CDN Government Employer Mandated Health Plan Support by Province

Overview

 

Definition of Employer Health Plan
Taxable Remuneration for ER Health Plans
Provinces that Support an Employer Health Plan and the Name of the Plan
Provinces that do not have any responsibility regarding government health insurance plans: [Informational Only]
Employer Rates/Exemption Limits by Province / EIN
Acceptance Criteria

 

 

Definition of Employer Health Plan

  • The following provinces impose a tax on employers based on the total annual salaries earned by their employees who report to work, or are deemed to report for work, at an office or other permanent location of the employer located within the relevant jurisdiction.

 

 

Taxable Remuneration for ER Health Plans

  • Remuneration includes all payments, benefits or allowances that must be included in the income of an employee under sections 5, 6, or 7 of the Income Tax Act (Canada).

Generally, when you calculate your employer health tax remuneration you include the same amounts you include when calculating your source deductions under the Income Tax Act (Canada).

  • Manitoba, Ontario, British Columbia, and Newfoundland and Labrador to follow the above Income Tax Act and below detailed remuneration: 
  • REMUNERATION:  Includes all payments, benefits or allowances paid or credited to or on behalf of each employee when an reports for work to or who is paid by an employer through an establishment in the province and which, because of subsection 5(1) or section 6 or 7 of the Income Tax Act (Canada) are declared to be or are required to be included in income of a person for the purpose of that Act and includes
  • Salary and Wages
  • Bonuses
  • Commissions or other similar amounts fixed by reference to the volume of sales made or the contracts negotiated
  • Other taxable allowances or benefits paid or accrued to an employee or officer, but does not include a pension, annuity or superannuation benefit paid by an employer to a former employee after retirement of that employee”

 

 

Provinces that Support an Employer Health Plan and the Name of the Plan

  • Ontario [ON] - Employer Health Tax [EHT]
  • Rename existing ER tax deduction EHT to ON EHT ER
  • Quebec [QC] - Quebec Health Savings Fund [Quebec HST is not supported by Avionte]
  • Existing ER Tax Deduction is QHSF ER [no changes needed]
  • British Columbia [BC] - Employer Health Tax [EHT]
    • Name this NEW ER tax deduction BC EHT ER
  • Manitoba [MB] - Health and Post Secondary Education Tax Levy [HE LEVY]
    • Name this NEW ER tax deduction MB HELEVY ER
  • Newfoundland and Labrador [NL] - Health and Post Secondary Education Tax Levy
    • Name this NEW ER tax deduction NL HAPSET ER

 

 

Provinces that do not have any responsibility regarding government health insurance plans: [Informational Only]

  • New Brunswick
  • Nova Scotia
  • Prince Edward Island
  • Saskatchewan
  • Yukon

 

 

Employer Rates/Exemption Limits by Province / EIN

It is possible that a supplier can share the same EIN

  • Ontario [ON EHT ER] 

Total Ontario Remuneration

Rate

Up to $1,000,000.00

0.00%

Over $1,000,000.00

1.95%

 

  • British Columbia [BC EHT ER]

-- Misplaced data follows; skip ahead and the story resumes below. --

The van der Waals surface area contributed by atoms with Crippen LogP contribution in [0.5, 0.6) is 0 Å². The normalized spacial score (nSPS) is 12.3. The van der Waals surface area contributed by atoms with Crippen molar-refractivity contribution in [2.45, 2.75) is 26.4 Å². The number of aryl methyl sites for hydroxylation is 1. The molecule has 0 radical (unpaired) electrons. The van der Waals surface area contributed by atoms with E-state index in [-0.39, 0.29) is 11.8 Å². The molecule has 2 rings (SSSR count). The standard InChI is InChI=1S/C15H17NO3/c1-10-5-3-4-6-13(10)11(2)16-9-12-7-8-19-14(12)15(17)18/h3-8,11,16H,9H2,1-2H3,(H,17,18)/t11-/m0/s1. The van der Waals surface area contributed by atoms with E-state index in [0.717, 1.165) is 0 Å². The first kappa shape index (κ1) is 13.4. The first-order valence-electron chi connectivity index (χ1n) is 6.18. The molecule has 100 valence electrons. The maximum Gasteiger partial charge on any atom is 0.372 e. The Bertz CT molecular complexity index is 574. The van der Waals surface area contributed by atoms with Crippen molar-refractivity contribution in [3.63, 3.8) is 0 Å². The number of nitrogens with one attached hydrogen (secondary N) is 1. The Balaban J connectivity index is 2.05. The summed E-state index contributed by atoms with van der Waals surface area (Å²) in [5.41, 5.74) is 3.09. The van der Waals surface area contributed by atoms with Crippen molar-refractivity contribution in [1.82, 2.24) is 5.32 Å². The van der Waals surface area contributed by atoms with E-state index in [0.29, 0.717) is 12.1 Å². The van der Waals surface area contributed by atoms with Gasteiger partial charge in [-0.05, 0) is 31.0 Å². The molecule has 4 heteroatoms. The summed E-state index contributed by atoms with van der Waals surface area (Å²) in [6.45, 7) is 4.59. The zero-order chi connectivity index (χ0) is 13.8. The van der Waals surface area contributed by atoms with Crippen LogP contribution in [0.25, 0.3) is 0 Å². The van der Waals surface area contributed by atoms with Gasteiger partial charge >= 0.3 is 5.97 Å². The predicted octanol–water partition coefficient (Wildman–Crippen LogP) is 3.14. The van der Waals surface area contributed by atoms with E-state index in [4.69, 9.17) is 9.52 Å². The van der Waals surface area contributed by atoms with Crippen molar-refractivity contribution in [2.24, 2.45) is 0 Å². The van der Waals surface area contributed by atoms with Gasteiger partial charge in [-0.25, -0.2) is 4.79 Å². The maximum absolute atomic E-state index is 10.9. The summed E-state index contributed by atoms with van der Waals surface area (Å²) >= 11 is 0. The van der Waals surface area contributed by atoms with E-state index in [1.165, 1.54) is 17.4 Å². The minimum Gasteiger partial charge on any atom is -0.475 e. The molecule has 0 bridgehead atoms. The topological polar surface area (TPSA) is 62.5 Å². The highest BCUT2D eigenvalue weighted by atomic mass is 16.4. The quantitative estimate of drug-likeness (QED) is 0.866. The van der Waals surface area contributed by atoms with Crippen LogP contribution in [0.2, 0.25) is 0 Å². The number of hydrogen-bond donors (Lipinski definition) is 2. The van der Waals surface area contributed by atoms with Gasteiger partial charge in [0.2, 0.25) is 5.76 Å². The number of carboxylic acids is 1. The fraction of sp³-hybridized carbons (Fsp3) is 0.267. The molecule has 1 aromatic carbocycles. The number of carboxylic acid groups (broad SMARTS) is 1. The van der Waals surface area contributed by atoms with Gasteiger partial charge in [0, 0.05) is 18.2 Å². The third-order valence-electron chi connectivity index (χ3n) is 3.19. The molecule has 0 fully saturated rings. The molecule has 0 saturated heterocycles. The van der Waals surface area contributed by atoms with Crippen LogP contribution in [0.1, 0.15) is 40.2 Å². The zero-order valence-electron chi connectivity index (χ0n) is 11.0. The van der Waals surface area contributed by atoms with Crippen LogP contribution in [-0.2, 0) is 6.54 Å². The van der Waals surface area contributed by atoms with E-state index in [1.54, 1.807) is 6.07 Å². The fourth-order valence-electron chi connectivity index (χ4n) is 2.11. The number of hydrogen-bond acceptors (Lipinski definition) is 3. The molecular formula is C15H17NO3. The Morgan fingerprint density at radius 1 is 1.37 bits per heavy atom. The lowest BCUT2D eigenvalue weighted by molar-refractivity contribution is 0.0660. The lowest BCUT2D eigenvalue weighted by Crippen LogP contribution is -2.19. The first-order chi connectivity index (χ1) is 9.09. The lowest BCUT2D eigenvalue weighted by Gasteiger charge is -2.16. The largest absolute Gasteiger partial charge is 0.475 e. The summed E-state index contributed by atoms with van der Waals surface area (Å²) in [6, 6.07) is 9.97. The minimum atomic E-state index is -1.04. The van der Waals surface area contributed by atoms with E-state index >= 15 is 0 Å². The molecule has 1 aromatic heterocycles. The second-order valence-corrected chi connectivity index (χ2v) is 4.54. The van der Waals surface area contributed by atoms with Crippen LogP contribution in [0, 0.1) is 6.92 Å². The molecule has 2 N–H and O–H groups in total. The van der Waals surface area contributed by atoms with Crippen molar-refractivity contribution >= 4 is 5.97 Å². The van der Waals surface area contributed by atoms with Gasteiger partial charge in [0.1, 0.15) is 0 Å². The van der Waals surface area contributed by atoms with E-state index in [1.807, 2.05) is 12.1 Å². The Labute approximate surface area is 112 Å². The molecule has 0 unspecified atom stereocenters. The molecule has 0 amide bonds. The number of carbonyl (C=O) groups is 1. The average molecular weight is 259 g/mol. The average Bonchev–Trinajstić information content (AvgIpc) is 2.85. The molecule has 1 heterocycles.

Total British Columbia Remuneration

Rate

Up to $500,000.00

0.00%

Over $500,000.00

2.925%

 

  • Manitoba [MB HELEVY ER]

Total Manitoba Remuneration

Rate

Up to $2,250,000.00

0.00%

Over $2,250,000.00

4.3%

 

  • Newfoundland and Labrador [NL HAPSET ER]

Total Newfoundland and Labrador Remuneration

Rate

Up to $2,000,000.00

0.00%

Over $2,000,000.00

2.0%

 

 

Acceptance Criteria

We will be looking at the limits from an EIN/Supplier standpoint to enforce the exemption. You can have a limit in a Supplier with an EIN or multiple suppliers can share the same EIN, in this case you would have to consider multiple suppliers to enforce the limit. 

  1. Set up an employee in each of the Provinces noted above. Make sure they live and work in that Province.  
  2. Review that the respective Employer Health Plans got assigned verifying the names above have landed in the Tax are under Employee > Payroll > Tax.
  3. All the above plans should not calculate a tax until the entire Supplier [all its employees] has reached a Total Annual Gross Payroll of the following for each Province:
  • Ontario = over $1,000,000.00
  • British Columbia = over $500,000.00
  • Manitoba = over $2,250,000.00
  • Newfoundland and Labrador = over $2,000,000.00
  1. You will want to test an employee or employees getting paid large checks to get them under the limits to ensure there is no tax calculated and then over the limits to see that a tax calculates using the proper rates. 
  2. You will want to take an employee or employees between the tiers to see that the rate changes. Also, if a check straddles two tiers ensure the calculation uses the lower rate for its wages up to the next tier and that the higher tier uses its rate to get a combined accurate deduction amount.
  3. I highly recommend testing this with a single employee and then implementing others to execute on #5. Reach out should you need some help or guidance on setting up your tests. 
  4. We will be looking at the limits from an EIN/Supplier standpoint to enforce the exemption. You can have a limit in a Supplier with a single EIN or multiple suppliers can share the SAME EIN, in this case you would have to consider multiple suppliers to enforce the limit. Add a test where you have employees in two different suppliers that share the same EIN. Pay an employee a flat amount of 500,000 say in Ontario. Close the payment. In a new supplier, set up the same EIN and pay the employee a flat amount of 600,000, is the amount calculated on that payment 1.95% x $100,000 to get a tax amount of $1950? Verify the taxable gross wage is only $100,000.

 

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